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Art History

Department Overview

What Art History Teaches Us

Much of the knowledge and information produced in the 21st century is communicated through images. Studying art history provides students with the skills to critically analyze and comprehend the visual arguments conveyed in these images. Art history also provides students with the tools necessary to communicate this understanding in coherent written and verbal forms.

Studying art history allows students to engage with the ways in which people in the past and present — patrons, artists, users, and viewers — have created and employed images and to what ends. Indeed, students of art history study works of art that embody the most important ideas and cherished aspirations of cultures through time and across the globe. As a result, they gain a deeper understanding of a global, and multicultural, past and present.

In studying art history, students consider how scholars and others have thought about a given work and are asked to find their place in that discussion. In the art history classroom, we carefully look at images and analyze them, research the cultures in which they were produced, and make arguments about their meanings and impact.
 

Art History Learning Goals and Objectives

  • Students will broaden their perspectives and ways of thinking through the study of a variety of works of art and architecture produced in different cultures and at different times.
  • Through carefully looking at works of art and architecture, students will learn to dedicate the patient, sustained effort necessary to come to an understanding of an object on its own terms.

  • Through the study of works of art and architecture, students will learn to move beyond subjective response to develop an informed understanding of something outside their knowledge and experience.

  • Through visual analysis students will be able to comprehend and articulate the logic of the formal, spatial, material, and technical elements of a work of art or architecture.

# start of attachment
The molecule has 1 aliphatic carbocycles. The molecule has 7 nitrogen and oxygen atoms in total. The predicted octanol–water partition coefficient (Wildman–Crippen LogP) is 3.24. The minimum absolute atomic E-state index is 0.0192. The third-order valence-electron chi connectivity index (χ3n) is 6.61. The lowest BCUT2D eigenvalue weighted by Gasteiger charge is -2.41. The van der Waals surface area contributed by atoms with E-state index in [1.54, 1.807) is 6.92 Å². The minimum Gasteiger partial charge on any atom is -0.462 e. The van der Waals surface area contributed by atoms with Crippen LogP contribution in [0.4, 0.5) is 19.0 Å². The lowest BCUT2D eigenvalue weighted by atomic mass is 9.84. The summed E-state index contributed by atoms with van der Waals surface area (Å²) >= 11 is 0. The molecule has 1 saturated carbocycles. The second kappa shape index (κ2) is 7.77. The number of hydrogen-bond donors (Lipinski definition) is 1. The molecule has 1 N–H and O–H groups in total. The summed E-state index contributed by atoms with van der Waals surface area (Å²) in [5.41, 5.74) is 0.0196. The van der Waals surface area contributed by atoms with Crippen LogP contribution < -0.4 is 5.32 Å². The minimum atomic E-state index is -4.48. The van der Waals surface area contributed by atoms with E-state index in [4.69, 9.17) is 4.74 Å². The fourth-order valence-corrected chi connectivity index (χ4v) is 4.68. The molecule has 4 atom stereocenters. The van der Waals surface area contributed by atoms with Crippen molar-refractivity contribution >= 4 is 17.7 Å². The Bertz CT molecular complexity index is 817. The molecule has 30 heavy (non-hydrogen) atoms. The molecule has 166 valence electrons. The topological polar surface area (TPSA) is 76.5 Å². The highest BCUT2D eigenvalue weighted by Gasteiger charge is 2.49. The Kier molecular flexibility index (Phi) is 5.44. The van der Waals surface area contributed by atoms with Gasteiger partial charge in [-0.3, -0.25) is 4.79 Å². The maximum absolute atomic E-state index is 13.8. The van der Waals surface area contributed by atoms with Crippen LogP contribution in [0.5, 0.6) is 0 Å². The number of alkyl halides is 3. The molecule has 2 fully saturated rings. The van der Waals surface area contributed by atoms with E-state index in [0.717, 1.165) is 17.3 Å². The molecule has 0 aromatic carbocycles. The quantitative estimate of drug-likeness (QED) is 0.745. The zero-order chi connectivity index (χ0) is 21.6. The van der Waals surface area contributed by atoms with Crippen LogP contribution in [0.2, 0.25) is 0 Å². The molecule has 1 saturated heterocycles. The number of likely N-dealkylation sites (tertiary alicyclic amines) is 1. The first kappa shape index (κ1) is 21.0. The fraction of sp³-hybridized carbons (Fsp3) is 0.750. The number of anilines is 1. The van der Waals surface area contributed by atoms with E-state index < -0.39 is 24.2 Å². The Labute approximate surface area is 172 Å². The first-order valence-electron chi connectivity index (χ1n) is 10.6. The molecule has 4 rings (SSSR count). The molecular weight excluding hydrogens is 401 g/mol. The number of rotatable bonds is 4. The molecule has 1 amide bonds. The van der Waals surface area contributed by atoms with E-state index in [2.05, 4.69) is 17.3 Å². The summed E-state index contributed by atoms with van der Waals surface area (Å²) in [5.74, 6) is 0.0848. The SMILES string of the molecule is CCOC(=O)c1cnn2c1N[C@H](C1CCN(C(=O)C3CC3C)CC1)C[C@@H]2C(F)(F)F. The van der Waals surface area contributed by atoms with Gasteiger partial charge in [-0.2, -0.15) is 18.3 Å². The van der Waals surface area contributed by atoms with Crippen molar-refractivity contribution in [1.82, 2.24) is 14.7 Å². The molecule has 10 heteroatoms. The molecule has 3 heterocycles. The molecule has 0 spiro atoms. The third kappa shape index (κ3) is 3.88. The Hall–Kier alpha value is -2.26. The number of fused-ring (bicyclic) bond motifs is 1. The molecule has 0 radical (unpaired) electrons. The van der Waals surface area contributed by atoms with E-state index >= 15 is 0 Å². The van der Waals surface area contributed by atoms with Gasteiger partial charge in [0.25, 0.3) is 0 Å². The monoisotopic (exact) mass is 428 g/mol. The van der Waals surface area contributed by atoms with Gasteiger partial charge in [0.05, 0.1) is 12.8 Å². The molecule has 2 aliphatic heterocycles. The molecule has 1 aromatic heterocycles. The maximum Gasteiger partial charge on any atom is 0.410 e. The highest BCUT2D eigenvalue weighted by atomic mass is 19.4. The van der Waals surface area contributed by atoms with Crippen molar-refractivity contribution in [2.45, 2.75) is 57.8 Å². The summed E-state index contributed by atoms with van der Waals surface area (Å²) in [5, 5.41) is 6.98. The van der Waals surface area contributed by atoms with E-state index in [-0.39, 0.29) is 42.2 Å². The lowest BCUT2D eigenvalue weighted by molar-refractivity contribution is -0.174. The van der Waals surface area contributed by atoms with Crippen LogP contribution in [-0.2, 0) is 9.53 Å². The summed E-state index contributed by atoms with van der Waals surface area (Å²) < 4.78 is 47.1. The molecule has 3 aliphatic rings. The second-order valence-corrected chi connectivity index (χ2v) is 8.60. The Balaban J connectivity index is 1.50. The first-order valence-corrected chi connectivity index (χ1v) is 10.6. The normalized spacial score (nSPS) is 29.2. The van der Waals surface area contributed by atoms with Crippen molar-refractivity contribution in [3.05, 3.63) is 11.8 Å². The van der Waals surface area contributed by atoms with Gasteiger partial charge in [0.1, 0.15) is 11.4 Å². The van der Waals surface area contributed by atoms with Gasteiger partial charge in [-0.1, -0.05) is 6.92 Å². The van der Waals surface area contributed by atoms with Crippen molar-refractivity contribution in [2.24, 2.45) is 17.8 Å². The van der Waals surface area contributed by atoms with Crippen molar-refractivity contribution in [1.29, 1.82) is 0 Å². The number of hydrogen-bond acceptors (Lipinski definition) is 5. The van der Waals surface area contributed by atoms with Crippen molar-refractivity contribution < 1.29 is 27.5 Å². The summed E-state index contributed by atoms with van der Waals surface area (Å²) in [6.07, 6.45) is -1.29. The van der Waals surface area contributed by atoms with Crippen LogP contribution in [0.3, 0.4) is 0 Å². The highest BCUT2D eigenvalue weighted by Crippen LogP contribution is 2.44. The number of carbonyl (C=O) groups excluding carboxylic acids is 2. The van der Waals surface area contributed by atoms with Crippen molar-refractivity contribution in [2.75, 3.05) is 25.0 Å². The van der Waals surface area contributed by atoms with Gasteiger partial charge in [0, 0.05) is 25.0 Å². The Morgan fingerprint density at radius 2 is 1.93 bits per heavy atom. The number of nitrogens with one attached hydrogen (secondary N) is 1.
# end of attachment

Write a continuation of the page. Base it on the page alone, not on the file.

• Through contextual analysis, students will know how to develop an interpretative project by:
    • Critically assessing the art historical literature
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    • Identifying the subject of the work of art and exploring its meanings
.
    • Situating the work in its context of production and reception
.
  • Students will be able to place works of art and architecture within the history of art.

  • Students will learn to critically assess disciplinary definitions, interpretive methods, and historical explanations of works of art and architecture.

  • Students will be able to craft lucid historical arguments in dialogue with the larger disciplinary tradition.

     

The students in Professor Tiffany Lee's course, FYS: Art in Animation in East Asia create their first stop animation short films during class.  The untitled student animations were created by Jasmine Fan, Olive Han, Myles Ross, Kennedy Randall, Adelle Robison, Jonah Pacis, Isshin Yunoki, and Nina Zhuo.

Nina Pelaez '11

Congrats to Nina Pelaez '11 who was appointed the Associate Director of Learning and Interpretation at the Smith College Museum of Art. Read the PDF press release here

The students in Professor Tiffany Lee's course, FYS: Art in Animation in East Asia create their first stop animation short films during class.  The untitled student animations were created by Jasmine Fan, Olive Han, Myles Ross, Kennedy Randall, Adelle Robison, Jonah Pacis, Isshin Yunoki, and Nina Zhuo.

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